Monday, April 16, 2012

Seizures can be caused by Stress, not necessarily Epilepsy

Seizures may be one of the most common symptoms of Epilepsy, but the two are not always linked, a new study has found.

Researchers at Johns Hopkins Hospital found that many patients are admitted to hospital from psychogenic seizures, which are triggered by stress and poor coping skills.

The study looked at 40 patients with non-epileptic seizures (PNES), 40 healthy volunteers and 20 patients that suffered from epilepsy. The participants were asked to report stressful life events they had endured and surprisingly the results showed that all groups had roughly coped with the same level of stress. The main difference cited was that the PNES group lacked effective coping mechanisms to deal with stress.

"Our PNES patients experienced greater distress related to work and social functioning, health status, and legal system involvement ... While coping in PNES is characterized by diminished active coping and planning, we also found that higher levels of negative life-event distress, especially in PNES, are associated with increased levels of denial, mental disengagement, focus on and venting of emotions, and diminished positive growth," the researchers suggested.

"These patients behave as if they have an organic brain disease, but they don't," says Jason Brandt, Ph.D., the study's senior investigator."And it turns out that their life stresses weren't all that high, but they're very sensitive to stress and they don't deal with it well."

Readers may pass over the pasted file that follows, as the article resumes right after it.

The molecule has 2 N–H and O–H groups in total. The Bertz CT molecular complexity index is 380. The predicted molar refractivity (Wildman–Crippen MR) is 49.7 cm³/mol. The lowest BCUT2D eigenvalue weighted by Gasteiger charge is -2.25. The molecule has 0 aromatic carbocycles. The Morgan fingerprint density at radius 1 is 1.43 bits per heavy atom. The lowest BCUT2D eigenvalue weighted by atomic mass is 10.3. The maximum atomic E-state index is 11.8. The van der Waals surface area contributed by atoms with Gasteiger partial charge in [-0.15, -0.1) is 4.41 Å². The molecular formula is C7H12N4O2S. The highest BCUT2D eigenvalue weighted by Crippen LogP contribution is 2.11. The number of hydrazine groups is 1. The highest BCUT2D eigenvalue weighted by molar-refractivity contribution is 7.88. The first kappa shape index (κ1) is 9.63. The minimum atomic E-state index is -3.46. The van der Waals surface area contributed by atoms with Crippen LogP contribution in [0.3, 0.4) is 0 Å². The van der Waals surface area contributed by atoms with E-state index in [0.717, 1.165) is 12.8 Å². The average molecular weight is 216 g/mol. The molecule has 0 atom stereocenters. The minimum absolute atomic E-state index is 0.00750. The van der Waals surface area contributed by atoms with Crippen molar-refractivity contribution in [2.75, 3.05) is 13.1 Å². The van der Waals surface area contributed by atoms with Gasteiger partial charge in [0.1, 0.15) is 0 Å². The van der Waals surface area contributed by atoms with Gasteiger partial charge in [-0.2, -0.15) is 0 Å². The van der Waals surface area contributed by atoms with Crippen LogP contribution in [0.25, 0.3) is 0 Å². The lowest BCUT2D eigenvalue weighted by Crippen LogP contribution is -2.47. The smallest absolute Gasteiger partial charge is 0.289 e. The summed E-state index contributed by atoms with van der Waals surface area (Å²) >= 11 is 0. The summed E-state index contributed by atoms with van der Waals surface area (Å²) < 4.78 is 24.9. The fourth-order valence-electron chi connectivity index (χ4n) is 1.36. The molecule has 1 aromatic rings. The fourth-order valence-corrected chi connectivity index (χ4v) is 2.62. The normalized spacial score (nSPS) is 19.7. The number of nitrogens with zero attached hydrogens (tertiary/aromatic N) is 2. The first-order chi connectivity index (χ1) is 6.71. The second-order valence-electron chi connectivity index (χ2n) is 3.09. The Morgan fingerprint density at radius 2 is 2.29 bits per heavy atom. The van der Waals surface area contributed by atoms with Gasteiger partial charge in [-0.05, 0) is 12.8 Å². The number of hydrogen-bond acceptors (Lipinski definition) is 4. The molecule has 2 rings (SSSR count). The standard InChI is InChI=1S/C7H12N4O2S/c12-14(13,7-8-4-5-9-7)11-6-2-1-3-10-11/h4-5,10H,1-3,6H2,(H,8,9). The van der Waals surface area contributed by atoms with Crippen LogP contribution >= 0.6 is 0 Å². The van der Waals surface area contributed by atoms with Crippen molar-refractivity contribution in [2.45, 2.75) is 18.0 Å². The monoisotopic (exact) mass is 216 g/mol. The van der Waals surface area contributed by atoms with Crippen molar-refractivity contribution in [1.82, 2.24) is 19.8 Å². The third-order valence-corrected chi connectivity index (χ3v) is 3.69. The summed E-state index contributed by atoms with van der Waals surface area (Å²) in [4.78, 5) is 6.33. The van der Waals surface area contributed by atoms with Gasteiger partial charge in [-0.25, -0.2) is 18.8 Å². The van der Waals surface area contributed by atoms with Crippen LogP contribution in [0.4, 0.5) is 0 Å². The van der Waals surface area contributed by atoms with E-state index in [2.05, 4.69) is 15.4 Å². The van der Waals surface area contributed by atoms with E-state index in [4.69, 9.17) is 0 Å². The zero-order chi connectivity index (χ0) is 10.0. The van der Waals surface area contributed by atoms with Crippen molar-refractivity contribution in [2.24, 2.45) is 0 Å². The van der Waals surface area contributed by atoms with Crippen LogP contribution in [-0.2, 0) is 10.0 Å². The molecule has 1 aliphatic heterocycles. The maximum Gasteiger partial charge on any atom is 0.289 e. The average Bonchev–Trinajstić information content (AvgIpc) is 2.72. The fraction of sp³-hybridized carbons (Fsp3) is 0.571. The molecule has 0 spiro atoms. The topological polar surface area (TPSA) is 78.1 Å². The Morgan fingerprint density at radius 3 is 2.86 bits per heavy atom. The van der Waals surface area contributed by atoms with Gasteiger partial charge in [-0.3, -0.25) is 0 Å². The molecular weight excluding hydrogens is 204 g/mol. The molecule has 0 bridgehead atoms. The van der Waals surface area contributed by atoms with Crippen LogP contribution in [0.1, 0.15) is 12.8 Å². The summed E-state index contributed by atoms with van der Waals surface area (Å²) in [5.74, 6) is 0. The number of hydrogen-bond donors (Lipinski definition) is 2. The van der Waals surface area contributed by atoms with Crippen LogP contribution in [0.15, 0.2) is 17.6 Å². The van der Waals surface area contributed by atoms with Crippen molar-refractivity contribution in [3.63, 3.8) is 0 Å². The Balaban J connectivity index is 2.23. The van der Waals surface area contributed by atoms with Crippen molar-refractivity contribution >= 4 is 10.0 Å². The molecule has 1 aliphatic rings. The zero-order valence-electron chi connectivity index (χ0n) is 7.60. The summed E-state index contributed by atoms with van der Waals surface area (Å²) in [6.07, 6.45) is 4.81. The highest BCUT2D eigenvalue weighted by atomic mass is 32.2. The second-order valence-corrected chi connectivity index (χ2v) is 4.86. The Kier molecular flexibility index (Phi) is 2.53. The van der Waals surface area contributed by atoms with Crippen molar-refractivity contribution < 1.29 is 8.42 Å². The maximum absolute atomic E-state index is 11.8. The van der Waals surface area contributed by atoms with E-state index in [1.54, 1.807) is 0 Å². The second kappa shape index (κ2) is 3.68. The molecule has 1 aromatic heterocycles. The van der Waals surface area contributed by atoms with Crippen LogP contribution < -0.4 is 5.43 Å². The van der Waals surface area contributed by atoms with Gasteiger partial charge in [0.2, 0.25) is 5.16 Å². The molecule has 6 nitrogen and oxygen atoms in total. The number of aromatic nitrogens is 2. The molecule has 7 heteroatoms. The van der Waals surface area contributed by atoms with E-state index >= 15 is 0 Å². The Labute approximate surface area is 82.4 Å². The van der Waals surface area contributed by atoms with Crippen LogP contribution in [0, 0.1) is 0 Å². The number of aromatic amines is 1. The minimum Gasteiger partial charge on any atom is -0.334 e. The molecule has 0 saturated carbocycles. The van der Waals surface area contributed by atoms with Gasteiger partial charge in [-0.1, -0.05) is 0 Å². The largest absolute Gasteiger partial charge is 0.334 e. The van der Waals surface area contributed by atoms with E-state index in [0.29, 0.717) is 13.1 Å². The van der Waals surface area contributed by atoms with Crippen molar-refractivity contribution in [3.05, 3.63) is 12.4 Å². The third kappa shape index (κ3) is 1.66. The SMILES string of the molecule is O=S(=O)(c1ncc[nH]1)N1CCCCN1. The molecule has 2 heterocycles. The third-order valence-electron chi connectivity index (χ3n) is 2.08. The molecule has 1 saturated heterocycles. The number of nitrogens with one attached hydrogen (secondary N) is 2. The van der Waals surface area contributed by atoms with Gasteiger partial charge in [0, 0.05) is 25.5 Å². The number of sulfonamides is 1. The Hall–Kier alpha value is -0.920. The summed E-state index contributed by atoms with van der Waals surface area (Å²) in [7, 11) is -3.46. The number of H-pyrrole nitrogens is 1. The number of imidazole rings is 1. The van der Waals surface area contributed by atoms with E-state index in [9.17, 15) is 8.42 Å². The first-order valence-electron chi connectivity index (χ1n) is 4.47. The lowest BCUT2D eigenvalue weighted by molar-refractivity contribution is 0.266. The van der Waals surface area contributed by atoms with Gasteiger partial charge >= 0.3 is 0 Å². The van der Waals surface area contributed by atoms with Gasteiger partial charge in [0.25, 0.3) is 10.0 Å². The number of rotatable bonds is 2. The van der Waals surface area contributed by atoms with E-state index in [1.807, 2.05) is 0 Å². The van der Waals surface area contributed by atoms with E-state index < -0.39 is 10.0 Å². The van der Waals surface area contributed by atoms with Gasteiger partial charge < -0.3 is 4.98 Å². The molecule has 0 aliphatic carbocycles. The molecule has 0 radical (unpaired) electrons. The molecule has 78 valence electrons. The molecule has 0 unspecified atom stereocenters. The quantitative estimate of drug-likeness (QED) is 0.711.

The patients in the PNES group constituted of returning war veterans, single mothers in custody battles and over worked professionals. The stress behavior of these individuals are often misdiagnosed as a neurological disorder, according to the study.

One of the biggest clues that showed psychogenic seizure was not linked to a neurological disease was that the anti- seizure medications applied to the patients did not have an impact on the PNES group.

In the past, behaviors like PNES were called "hysteria." Now they are often considered by psychiatrists as part of a "conversion" disorder, in which the patient unconsciously converts emotional dysfunction into physical symptoms.

"The costs of believing you have epilepsy when you don't are high" Brandt says. "Financially, there are the costs of doctor visits, medication that doesn't work and hospitalizations," he added. Researchers involved in the study were prompted to investigate the case after they found such a high number of patients being misdiagnosed with epilepsy and being referred to specialized epilepsy units.

"There's a lot of stress out there in our modern society, and this research highlights that many people don't have the skills to cope with that," says Gregory Krauss a professor of neurology at Johns Hopkins and one of the study's co-authors.

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